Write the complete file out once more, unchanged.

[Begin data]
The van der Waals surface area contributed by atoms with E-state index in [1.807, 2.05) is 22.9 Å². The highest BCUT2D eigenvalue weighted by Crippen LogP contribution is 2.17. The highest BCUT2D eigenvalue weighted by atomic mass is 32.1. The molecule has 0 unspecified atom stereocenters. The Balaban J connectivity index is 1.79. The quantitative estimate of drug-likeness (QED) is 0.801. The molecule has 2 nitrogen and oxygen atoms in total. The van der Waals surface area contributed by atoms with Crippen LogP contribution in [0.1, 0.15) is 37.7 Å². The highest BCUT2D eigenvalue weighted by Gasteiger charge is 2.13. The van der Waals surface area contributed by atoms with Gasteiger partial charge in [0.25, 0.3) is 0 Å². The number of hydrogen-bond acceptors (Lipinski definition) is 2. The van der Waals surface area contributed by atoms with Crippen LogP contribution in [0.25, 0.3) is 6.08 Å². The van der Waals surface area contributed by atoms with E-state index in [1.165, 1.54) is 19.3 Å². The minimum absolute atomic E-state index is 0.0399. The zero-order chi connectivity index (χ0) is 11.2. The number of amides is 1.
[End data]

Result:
The van der Waals surface area contributed by atoms with E-state index in [1.807, 2.05) is 22.9 Å². The highest BCUT2D eigenvalue weighted by Crippen LogP contribution is 2.17. The highest BCUT2D eigenvalue weighted by atomic mass is 32.1. The molecule has 0 unspecified atom stereocenters. The Balaban J connectivity index is 1.79. The quantitative estimate of drug-likeness (QED) is 0.801. The molecule has 2 nitrogen and oxygen atoms in total. The van der Waals surface area contributed by atoms with Crippen LogP contribution in [0.1, 0.15) is 37.7 Å². The highest BCUT2D eigenvalue weighted by Gasteiger charge is 2.13. The van der Waals surface area contributed by atoms with Gasteiger partial charge in [0.25, 0.3) is 0 Å². The number of hydrogen-bond acceptors (Lipinski definition) is 2. The van der Waals surface area contributed by atoms with Crippen LogP contribution in [0.25, 0.3) is 6.08 Å². The van der Waals surface area contributed by atoms with E-state index in [1.165, 1.54) is 19.3 Å². The minimum absolute atomic E-state index is 0.0399. The zero-order chi connectivity index (χ0) is 11.2. The number of amides is 1.